Butte Superfund: Then, Now and Yet To Come.

Last week, I explained more about the EPA’s proposed plan to modify the cleanup of Butte’s urban Superfund site, the Butte Priority Soils Operable Unit, or BPSOU. Specifically, I made a statement that the proposed waiver of specific state water quality standards for copper and zinc is not a “free pass” by any stretch. This is true first, because of all of the cleanup work that’s been done since 2006, when EPA released its first “record of decision” for the BPSOU.  


It’s also true because there is a ton of additional work the EPA proposes for the Atlantic Richfield Company to perform. This proposal was the focus of public presentations a few months ago, which included graphic renderings of the cleanup features and public amenities to be constructed in the upper Silver Bow Creek corridor between Montana Street upstream to Casey Street by the Columbus Plaza. The additional cleanup also includes work on Blacktail Creek, Grove Creek, sites on the Butte Hill and an expansion of the residential metals and arsenic abatement program. The renderings of much of this proposed additional work is on display in the rotunda of the Butte Courthouse. But that’s not all…


Superfund “Before & After”

Whenever you hear a gripe about Butte’s Superfund saga, it invariably includes how long it’s taken. There’s a lot of truth or at the very least, good reason for that gripe. EPA listed Butte’s BPSOU site in 1987. We will finally get a “consent decree,” which is usually the final decision on a Superfund site, in 2019. That is an inordinate amount of time, indeed – even by Superfund standards.


But what you don’t hear often enough or in as much detail, is all of the work that’s been done in between.  EPA began eliminating the worst risks to human health and the environment in 1988 and work has been ongoing in one way, shape or form ever since. Work done previously is regularly maintained and monitored. If monitoring on a site shows a problem, it is resolved or the site is redone, if necessary. New work is identified and completed, is part of the final work outlined in the Proposed Plan or will become part of the Consent Decree in the coming months.


While it may seem so at times, no one has been sitting on his or her hands these past 30 years. Hundreds of millions of dollars of work has employed thousands and thousands of hours of local labor, cleaning up hundreds of acres of land, hundreds of homes and many miles of waterways. The physical and chemical improvements to our environment and community today, compared to when this Superfund story began are profound. Economically speaking, the “green collar workforce” that performed this vast remediation and restoration in Butte and Anaconda may have helped us survive in more ways than one.


Unfortunately, there seems to be a tendency by some to emphasize what’s not been done or what is not included. I’m holding out hope that our community and the cleanup will be characterized by what significant good we’ve done. Anything left undone can either be done in time, or not at all, for good reason.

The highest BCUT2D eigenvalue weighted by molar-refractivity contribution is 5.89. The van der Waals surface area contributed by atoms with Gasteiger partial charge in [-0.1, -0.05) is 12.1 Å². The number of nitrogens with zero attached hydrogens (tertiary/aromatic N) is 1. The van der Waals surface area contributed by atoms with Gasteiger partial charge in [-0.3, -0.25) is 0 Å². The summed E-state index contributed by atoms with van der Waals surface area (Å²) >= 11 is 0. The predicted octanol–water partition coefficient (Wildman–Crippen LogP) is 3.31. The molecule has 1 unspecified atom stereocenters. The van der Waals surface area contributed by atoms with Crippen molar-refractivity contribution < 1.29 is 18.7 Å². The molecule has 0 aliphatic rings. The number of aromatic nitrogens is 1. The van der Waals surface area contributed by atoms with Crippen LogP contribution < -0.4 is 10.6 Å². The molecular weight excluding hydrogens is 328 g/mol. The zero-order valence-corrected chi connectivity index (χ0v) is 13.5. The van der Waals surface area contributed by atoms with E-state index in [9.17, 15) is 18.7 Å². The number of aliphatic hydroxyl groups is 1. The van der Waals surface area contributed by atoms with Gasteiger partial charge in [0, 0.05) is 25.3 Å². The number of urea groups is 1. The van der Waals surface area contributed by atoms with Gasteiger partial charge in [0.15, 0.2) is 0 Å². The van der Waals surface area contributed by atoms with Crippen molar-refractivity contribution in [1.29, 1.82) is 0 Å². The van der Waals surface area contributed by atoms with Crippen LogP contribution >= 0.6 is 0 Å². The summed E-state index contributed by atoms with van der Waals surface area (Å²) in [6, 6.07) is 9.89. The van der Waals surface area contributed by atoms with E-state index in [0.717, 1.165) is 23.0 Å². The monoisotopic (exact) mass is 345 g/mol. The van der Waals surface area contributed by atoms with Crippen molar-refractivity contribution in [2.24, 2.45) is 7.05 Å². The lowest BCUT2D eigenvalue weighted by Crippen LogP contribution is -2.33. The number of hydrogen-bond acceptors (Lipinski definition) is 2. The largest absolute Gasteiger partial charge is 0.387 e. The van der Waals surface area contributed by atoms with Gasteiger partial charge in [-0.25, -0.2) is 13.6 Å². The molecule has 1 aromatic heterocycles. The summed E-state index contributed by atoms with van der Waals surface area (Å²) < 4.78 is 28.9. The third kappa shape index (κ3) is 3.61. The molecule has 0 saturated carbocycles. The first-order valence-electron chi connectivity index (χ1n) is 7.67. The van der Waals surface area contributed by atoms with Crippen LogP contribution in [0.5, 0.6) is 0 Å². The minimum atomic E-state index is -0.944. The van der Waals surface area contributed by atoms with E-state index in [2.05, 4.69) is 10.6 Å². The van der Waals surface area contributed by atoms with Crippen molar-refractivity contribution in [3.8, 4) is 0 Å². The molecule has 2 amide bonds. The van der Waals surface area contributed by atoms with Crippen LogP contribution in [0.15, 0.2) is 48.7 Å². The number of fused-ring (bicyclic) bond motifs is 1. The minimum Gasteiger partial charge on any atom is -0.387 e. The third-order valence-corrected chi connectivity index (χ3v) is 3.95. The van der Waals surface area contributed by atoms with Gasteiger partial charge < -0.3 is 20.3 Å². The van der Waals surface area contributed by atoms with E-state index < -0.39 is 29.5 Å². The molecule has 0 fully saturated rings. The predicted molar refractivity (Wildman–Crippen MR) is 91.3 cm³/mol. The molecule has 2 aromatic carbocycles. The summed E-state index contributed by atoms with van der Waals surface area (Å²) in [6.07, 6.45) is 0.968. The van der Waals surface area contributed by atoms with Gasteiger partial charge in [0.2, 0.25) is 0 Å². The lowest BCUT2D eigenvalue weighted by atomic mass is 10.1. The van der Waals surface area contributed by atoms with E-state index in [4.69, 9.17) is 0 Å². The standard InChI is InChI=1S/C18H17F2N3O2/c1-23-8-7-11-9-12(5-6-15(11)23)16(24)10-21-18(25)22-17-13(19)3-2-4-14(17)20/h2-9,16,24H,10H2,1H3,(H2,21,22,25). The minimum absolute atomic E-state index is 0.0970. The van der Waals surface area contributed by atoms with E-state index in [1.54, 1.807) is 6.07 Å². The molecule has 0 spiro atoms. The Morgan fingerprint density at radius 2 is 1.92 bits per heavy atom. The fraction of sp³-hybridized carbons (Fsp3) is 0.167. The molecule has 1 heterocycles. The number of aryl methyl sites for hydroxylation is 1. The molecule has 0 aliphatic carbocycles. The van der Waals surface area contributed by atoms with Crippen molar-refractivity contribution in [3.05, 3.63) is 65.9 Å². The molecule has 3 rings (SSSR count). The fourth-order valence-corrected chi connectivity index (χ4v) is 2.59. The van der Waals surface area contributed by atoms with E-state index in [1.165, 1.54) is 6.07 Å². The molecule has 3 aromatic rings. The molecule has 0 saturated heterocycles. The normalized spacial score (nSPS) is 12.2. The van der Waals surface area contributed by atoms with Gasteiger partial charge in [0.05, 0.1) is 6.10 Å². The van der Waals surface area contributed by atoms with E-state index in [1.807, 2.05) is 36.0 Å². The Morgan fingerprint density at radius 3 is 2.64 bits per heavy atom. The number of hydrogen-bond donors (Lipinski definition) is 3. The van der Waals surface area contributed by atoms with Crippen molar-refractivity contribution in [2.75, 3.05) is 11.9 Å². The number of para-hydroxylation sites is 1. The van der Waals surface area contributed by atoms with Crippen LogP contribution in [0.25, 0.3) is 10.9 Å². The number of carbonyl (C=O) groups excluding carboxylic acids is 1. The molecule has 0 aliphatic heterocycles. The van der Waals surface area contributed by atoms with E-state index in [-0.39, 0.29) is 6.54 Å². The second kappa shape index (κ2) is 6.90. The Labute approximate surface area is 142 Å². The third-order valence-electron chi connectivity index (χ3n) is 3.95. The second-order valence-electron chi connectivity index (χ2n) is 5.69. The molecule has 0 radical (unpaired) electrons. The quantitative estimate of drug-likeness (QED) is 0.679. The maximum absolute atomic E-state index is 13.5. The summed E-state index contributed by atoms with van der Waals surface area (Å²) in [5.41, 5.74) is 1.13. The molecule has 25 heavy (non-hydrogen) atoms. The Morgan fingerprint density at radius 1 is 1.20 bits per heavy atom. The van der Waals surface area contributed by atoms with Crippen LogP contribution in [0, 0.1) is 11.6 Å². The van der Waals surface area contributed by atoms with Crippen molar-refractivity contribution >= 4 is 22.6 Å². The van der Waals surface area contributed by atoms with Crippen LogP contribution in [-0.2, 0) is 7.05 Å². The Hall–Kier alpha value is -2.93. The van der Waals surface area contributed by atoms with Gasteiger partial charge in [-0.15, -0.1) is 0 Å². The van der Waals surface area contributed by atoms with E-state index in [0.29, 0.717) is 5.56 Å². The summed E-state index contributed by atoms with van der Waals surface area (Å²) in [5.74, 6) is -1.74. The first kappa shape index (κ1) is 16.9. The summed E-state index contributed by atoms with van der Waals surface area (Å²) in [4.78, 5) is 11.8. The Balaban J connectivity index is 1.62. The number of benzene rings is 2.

In the meantime…

June 11 is the deadline for citizens to submit their thoughts to EPA about its Proposed Plan for cleaning up Butte’s urban Superfund site, and it’s less than a month away. The federal, state and local governments, representatives from British Petroleum/Atlantic Richfield Company and others are working hard to answer the public’s sometimes-harder questions.


To that end, there were two Superfund-focused meetings held earlier this week, and there are plenty more to come (see the breakout, Upcoming Superfund Meetings). At the beginning of this Wednesday’s Butte-Silver Bow Council of Commissioners meeting, there will be time for Q&A with the county Superfund staff. BSB Staff is also presenting to the Butte Chamber of Commerce board on Thursday morning.


Next week, Joe Griffin, a now-retired, former Superfund manager from the Montana DEQ, will give a presentation on the Proposed Plan to Council on May 22. Joe gave a version of this presentation previously for CTEC at the Archives. Then, on May 23, at 6 p.m. at the Montana Tech Library Auditorium the EPA will host its final public meeting where citizens can ask questions about the Proposed Plan and make comments.


Photo Cutline:  The Bell-Diamond headframe on the northern Butte skyline, as seen from a walking trail in the Granite Mountain-Speculator Interpretive Area. More than 500 acres of barren mining wastes like those seen in the photo foreground have been reclaimed under Butte’s Superfund cleanup since 1987.  



·       Wednesday, May 15, 7:30 p.m., Butte-Silver Bow Courthouse, 155 West Granite Street, Superfund Q&A with Commissioners and BSB Superfund staff.

·       Thursday, May 16, 9:00 a.m., Montana Tech campus, Student Success Center, BSB Superfund Staff presentation on the Proposed Plan to the Butte Chamber of Commerce (Note: this is a Butte Chamber board meeting. Space and attendance may be limited)

·       Wednesday, May 22, 7:30 p.m., Butte-Silver Bow Courthouse, 155 West Granite Street, Joe Griffin presentation to the BSB Council of Commissioners.

·       Thursday, May 23, 6 to 8:30 p.m., Montana Tech campus, Library Auditorium, EPA Public Meeting and Public Comment on the Proposed Plan.